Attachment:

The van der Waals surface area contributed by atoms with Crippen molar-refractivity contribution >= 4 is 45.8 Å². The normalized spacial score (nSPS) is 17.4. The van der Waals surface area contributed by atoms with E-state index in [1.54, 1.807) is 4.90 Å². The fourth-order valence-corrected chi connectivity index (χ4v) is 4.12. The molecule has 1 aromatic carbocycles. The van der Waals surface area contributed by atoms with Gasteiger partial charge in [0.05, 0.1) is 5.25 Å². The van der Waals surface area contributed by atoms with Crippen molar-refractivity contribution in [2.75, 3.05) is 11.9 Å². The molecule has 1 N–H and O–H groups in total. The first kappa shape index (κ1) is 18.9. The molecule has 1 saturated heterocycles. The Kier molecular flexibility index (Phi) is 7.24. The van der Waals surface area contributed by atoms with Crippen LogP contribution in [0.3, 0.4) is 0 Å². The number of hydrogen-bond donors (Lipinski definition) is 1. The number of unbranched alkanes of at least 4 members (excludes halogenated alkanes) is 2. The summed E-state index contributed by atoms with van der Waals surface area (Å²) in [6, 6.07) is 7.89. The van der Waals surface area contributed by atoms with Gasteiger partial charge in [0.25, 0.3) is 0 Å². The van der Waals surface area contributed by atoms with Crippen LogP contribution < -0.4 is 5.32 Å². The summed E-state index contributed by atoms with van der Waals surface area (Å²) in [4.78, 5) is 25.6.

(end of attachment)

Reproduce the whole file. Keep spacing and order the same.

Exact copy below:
The van der Waals surface area contributed by atoms with Crippen molar-refractivity contribution >= 4 is 45.8 Å². The normalized spacial score (nSPS) is 17.4. The van der Waals surface area contributed by atoms with E-state index in [1.54, 1.807) is 4.90 Å². The fourth-order valence-corrected chi connectivity index (χ4v) is 4.12. The molecule has 1 aromatic carbocycles. The van der Waals surface area contributed by atoms with Gasteiger partial charge in [0.05, 0.1) is 5.25 Å². The van der Waals surface area contributed by atoms with Crippen molar-refractivity contribution in [2.75, 3.05) is 11.9 Å². The molecule has 1 N–H and O–H groups in total. The first kappa shape index (κ1) is 18.9. The molecule has 1 saturated heterocycles. The Kier molecular flexibility index (Phi) is 7.24. The van der Waals surface area contributed by atoms with Crippen LogP contribution in [0.3, 0.4) is 0 Å². The number of hydrogen-bond donors (Lipinski definition) is 1. The number of unbranched alkanes of at least 4 members (excludes halogenated alkanes) is 2. The summed E-state index contributed by atoms with van der Waals surface area (Å²) in [6, 6.07) is 7.89. The van der Waals surface area contributed by atoms with Gasteiger partial charge in [0.25, 0.3) is 0 Å². The van der Waals surface area contributed by atoms with Crippen LogP contribution < -0.4 is 5.32 Å². The summed E-state index contributed by atoms with van der Waals surface area (Å²) in [4.78, 5) is 25.6.